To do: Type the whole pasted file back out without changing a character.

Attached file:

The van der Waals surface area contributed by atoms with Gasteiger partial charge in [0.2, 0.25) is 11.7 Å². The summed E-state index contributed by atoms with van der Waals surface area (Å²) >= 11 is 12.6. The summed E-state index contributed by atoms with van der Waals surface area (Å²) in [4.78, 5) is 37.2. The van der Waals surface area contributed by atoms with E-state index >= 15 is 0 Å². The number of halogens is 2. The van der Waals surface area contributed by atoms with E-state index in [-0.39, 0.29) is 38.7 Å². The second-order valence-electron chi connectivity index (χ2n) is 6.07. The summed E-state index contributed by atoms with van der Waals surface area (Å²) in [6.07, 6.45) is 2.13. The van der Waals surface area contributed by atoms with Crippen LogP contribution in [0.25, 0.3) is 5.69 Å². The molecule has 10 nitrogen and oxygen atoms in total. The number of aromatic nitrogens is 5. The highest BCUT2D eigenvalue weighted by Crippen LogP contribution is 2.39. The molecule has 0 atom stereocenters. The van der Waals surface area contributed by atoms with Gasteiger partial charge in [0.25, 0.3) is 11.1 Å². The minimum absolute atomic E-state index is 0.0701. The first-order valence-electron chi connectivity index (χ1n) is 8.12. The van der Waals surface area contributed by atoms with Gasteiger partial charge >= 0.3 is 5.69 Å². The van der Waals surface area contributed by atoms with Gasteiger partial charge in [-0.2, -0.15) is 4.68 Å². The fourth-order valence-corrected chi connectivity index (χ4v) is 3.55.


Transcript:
The van der Waals surface area contributed by atoms with Gasteiger partial charge in [0.2, 0.25) is 11.7 Å². The summed E-state index contributed by atoms with van der Waals surface area (Å²) >= 11 is 12.6. The summed E-state index contributed by atoms with van der Waals surface area (Å²) in [4.78, 5) is 37.2. The van der Waals surface area contributed by atoms with E-state index >= 15 is 0 Å². The number of halogens is 2. The van der Waals surface area contributed by atoms with E-state index in [-0.39, 0.29) is 38.7 Å². The second-order valence-electron chi connectivity index (χ2n) is 6.07. The summed E-state index contributed by atoms with van der Waals surface area (Å²) in [6.07, 6.45) is 2.13. The van der Waals surface area contributed by atoms with Crippen LogP contribution in [0.25, 0.3) is 5.69 Å². The molecule has 10 nitrogen and oxygen atoms in total. The number of aromatic nitrogens is 5. The highest BCUT2D eigenvalue weighted by Crippen LogP contribution is 2.39. The molecule has 0 atom stereocenters. The van der Waals surface area contributed by atoms with Gasteiger partial charge in [0.25, 0.3) is 11.1 Å². The minimum absolute atomic E-state index is 0.0701. The first-order valence-electron chi connectivity index (χ1n) is 8.12. The van der Waals surface area contributed by atoms with Gasteiger partial charge >= 0.3 is 5.69 Å². The van der Waals surface area contributed by atoms with Gasteiger partial charge in [-0.2, -0.15) is 4.68 Å². The fourth-order valence-corrected chi connectivity index (χ4v) is 3.55.